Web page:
Prepare for an OSHA Rapid Response Investigation: How to conduct a root cause analysis without raising red flags

All too often employers tend to lay blame towards the victim for injuries sustained in the workplace. Whether an employee injury is classified as a near miss, incident, or an accident, all injuries should be investigated thoroughly. Understanding what “is not” wrong is just as important as what “is” wrong when troubleshooting to determine the root of the cause. BLR, Valerie Butera Esq., Eptein Becker & Green, P.C., outlines key areas of focus when preparing an OSHA Rapid Response Investigation.



Although OSHA’s new reporting rule has been in effect for less than a year, it has caused some major changes in the way that OSHA operates.  Since the new reporting rule went into effect on January 1, 2015, OSHA has received 200 to 250 reports of work-related deaths, inpatient hospitalizations, amputations, and losses of an eye each week. As OSHA anticipated, compliance with the rule has focused the agency’s attention on industries and hazards that it had not focused on before. For example, because of the unexpectedly high number of reports of amputations from supermarkets, OSHA issued a safety fact sheet last month focused on preventing cuts and amputations from food slicers and meat grinders.

Around 40 percent of the newly filed reports have prompted OSHA inspections. Another 46 percent have resulted in what the agency refers to as a “rapid response investigation.”  In a rapid response investigation, OSHA contacts the reporting employer and instructs the employer to investigate the root cause of the incident, determine how to prevent similar incidents from happening in the future, and report these findings back to OSHA in about a week.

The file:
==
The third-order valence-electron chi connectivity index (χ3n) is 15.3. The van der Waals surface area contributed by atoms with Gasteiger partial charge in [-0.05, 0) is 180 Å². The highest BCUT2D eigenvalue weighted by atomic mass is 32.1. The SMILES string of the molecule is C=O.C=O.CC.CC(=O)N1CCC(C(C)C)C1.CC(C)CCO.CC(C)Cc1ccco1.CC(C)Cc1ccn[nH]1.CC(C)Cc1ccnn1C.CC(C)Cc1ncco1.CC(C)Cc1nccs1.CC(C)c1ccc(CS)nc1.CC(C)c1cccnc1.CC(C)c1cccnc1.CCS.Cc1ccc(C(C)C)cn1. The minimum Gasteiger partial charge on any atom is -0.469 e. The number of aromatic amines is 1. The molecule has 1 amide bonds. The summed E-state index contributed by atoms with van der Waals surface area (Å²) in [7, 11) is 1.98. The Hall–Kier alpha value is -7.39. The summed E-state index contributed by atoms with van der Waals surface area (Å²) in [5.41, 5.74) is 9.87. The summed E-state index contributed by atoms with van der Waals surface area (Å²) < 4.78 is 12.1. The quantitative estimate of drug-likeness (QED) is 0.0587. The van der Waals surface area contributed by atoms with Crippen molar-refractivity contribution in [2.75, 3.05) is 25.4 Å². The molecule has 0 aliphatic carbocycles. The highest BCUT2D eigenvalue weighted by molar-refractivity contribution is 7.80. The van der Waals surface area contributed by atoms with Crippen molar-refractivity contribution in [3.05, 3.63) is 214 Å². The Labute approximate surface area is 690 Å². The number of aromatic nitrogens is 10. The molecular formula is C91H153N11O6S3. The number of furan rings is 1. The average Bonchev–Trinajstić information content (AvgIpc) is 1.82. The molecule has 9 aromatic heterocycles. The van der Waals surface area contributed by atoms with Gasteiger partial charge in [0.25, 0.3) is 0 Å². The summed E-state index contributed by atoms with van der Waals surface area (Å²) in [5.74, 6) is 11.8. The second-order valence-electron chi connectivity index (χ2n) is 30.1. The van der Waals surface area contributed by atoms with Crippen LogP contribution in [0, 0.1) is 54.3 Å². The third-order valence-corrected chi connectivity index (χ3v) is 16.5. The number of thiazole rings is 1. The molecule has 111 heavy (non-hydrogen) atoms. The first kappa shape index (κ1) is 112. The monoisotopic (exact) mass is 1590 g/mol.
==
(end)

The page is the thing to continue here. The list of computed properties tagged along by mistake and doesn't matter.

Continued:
When OSHA is dissatisfied with an employer’s response—such as reports that merely blame the victim—it will proceed to conduct its own inspection of the incident. An important related issue has not yet been resolved by the agency—that is, whether statements made in the investigation report that will result from the employer’s root cause analysis will be used as admissions by OSHA in the event of an enforcement action. Accordingly, now more than ever, it is vital for employers to understand how to conduct an effective root cause analysis and produce an effective investigation report that will help them prevent similar incidents from taking place in the future.

An employee’s supervisor often conducts a root cause investigation, but a more effective approach involves managers and employees working together, bringing a variety of perspectives to the investigation. As noted above, employers should be wary of merely blaming the victim and should instead investigate the incident thoroughly, interview the injured employee and all witnesses, and assure them that they will not be retaliated against for speaking truthfully about the incident.

The scene of the incident should also be temporarily cordoned off to enable the investigation team to document the location and any objects that were involved in the incident.  When searching for the root cause of an incident, the investigator should always be asking “Why?” For example, if a safety procedure was not followed, why was it not followed?  If inadequate training was involved, why had the problem not been identified before?  By asking enough whys, the root cause of the incident will eventually be revealed, enabling the employer to respond to the situation and minimize or eliminate the possibility of a similar incident occurring in the future.

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